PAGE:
SECOND-QUARTER GDP growth came in at 7.9% year-on-year, the National Bureau of Statistics of China (NBS) reported today.
That is about what was expected, if a tad below the round 8% of consensus forecasts, but also confirming the hints authorities have been giving about the recovery of the domestic economy from the Covid-19 pandemic losing momentum.
More local outbreaks of Covid-19 across China and higher raw material costs were contributing factors. Retail sales and industrial production are growing but not consistently; high-tech manufacturing, however, is on a tear. The housing market cooled in response to official measures to prevent overheating.
Exports are the engine of growth at present, but face headwinds in the second half of the year.
The lagging recovery of domestic demand may reflect consumers’ uncertainty over their job security. The NBS said the employment situation is stable. It might be expected that it would be improving in line with the recovery.
More policy support may follow the People’s Bank of China’s modest policy easing last week to boost domestic consumption. That could take the form of further reductions in banks’ reserve requirement ratios or a rate cut.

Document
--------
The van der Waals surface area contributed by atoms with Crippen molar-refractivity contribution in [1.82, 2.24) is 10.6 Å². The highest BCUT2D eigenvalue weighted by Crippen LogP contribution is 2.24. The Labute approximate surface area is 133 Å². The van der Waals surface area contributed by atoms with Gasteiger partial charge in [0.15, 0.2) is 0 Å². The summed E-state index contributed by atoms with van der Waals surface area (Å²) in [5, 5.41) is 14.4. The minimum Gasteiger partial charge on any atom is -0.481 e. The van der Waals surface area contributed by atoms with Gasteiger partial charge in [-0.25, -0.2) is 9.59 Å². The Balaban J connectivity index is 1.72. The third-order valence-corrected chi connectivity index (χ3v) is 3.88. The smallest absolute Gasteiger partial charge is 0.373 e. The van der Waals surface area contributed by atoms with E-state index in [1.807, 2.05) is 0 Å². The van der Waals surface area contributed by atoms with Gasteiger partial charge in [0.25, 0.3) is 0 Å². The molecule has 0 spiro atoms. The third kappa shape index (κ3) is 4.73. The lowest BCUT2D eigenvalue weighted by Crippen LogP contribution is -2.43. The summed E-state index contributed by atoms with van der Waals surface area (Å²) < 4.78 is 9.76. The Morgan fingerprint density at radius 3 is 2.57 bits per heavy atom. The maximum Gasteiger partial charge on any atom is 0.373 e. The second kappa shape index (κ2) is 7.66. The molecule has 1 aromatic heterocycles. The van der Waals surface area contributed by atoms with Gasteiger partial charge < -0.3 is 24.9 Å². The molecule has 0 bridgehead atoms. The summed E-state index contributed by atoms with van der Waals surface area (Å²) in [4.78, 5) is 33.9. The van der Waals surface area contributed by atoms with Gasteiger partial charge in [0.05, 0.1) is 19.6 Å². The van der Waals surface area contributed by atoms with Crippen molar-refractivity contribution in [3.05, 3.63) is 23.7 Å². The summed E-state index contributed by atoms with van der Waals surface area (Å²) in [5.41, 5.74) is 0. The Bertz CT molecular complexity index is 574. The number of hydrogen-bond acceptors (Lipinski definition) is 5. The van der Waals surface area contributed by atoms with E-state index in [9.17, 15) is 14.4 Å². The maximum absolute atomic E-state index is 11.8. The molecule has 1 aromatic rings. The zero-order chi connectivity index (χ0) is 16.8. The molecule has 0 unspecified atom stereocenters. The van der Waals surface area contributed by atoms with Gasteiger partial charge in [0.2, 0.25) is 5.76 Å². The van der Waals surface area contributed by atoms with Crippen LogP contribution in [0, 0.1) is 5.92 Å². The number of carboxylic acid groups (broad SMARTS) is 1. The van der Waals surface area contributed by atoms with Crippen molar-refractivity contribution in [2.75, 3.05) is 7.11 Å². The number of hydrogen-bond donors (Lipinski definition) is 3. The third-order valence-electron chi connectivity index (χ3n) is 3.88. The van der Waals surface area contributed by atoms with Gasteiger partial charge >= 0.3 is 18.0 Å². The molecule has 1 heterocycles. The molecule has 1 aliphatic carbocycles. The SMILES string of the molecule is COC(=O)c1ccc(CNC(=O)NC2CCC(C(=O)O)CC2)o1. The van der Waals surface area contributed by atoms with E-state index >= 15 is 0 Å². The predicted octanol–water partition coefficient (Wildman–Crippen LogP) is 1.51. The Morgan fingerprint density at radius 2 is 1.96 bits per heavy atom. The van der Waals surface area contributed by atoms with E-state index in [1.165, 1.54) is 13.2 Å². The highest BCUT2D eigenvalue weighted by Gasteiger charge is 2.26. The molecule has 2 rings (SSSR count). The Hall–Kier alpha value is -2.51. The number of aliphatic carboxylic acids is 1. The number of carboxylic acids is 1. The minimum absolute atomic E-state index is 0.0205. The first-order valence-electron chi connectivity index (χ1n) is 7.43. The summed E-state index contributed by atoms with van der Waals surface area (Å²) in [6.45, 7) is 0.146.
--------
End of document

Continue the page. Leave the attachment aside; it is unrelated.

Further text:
The balancing act for the central bank between normalising policy post-pandemic and not choking off a broad-based recovery is difficult. The underlying financial risks present before the pandemic have not gone away. If anything, pandemic recovery stimulus has made them worse.
There is not much to be made of a comparison with the first quarter’s growth of 18.3% as the economy hit its Covid-19 recession in the comparative quarter last year.
A more illuminating comparison is the annualised two-year growth for the second quarter. At 5.5%, it suggests the economy is getting back to its long-term glide path to slower but sustainable growth. Authorities full year GDP growth target of ‘above 6%’ may be at risk without domestic demand picking up.
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